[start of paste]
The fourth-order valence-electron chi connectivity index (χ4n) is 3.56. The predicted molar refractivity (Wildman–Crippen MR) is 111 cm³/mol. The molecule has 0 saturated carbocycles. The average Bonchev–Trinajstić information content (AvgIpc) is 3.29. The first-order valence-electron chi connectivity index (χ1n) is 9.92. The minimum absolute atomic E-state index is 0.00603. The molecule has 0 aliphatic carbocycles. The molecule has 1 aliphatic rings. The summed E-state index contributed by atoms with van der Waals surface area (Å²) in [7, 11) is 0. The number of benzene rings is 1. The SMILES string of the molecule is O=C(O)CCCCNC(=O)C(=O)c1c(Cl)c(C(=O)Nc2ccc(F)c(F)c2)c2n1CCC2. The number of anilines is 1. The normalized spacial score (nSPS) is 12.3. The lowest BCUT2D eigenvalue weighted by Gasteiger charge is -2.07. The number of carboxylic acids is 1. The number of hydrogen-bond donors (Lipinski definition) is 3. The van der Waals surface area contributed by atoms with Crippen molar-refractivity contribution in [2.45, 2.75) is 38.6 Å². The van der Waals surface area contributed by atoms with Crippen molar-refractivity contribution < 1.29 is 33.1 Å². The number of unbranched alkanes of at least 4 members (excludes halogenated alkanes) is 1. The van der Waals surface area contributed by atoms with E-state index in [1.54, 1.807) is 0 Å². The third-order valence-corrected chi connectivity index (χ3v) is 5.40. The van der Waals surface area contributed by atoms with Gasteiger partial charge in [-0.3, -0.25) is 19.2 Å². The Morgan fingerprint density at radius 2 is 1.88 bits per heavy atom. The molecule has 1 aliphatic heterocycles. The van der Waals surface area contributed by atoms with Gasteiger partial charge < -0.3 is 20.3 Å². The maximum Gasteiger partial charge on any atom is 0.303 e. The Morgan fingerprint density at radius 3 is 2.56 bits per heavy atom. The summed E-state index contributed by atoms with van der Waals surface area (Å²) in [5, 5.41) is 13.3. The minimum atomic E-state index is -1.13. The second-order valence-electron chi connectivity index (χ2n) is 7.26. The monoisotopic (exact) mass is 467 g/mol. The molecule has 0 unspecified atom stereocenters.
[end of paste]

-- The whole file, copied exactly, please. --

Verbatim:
The fourth-order valence-electron chi connectivity index (χ4n) is 3.56. The predicted molar refractivity (Wildman–Crippen MR) is 111 cm³/mol. The molecule has 0 saturated carbocycles. The average Bonchev–Trinajstić information content (AvgIpc) is 3.29. The first-order valence-electron chi connectivity index (χ1n) is 9.92. The minimum absolute atomic E-state index is 0.00603. The molecule has 0 aliphatic carbocycles. The molecule has 1 aliphatic rings. The summed E-state index contributed by atoms with van der Waals surface area (Å²) in [7, 11) is 0. The number of benzene rings is 1. The SMILES string of the molecule is O=C(O)CCCCNC(=O)C(=O)c1c(Cl)c(C(=O)Nc2ccc(F)c(F)c2)c2n1CCC2. The number of anilines is 1. The normalized spacial score (nSPS) is 12.3. The lowest BCUT2D eigenvalue weighted by Gasteiger charge is -2.07. The number of carboxylic acids is 1. The number of hydrogen-bond donors (Lipinski definition) is 3. The van der Waals surface area contributed by atoms with Crippen molar-refractivity contribution in [2.45, 2.75) is 38.6 Å². The van der Waals surface area contributed by atoms with Crippen molar-refractivity contribution < 1.29 is 33.1 Å². The number of unbranched alkanes of at least 4 members (excludes halogenated alkanes) is 1. The van der Waals surface area contributed by atoms with E-state index in [1.54, 1.807) is 0 Å². The third-order valence-corrected chi connectivity index (χ3v) is 5.40. The van der Waals surface area contributed by atoms with Gasteiger partial charge in [-0.3, -0.25) is 19.2 Å². The Morgan fingerprint density at radius 2 is 1.88 bits per heavy atom. The molecule has 1 aliphatic heterocycles. The van der Waals surface area contributed by atoms with Gasteiger partial charge < -0.3 is 20.3 Å². The maximum Gasteiger partial charge on any atom is 0.303 e. The Morgan fingerprint density at radius 3 is 2.56 bits per heavy atom. The summed E-state index contributed by atoms with van der Waals surface area (Å²) in [5, 5.41) is 13.3. The minimum atomic E-state index is -1.13. The second-order valence-electron chi connectivity index (χ2n) is 7.26. The monoisotopic (exact) mass is 467 g/mol. The molecule has 0 unspecified atom stereocenters.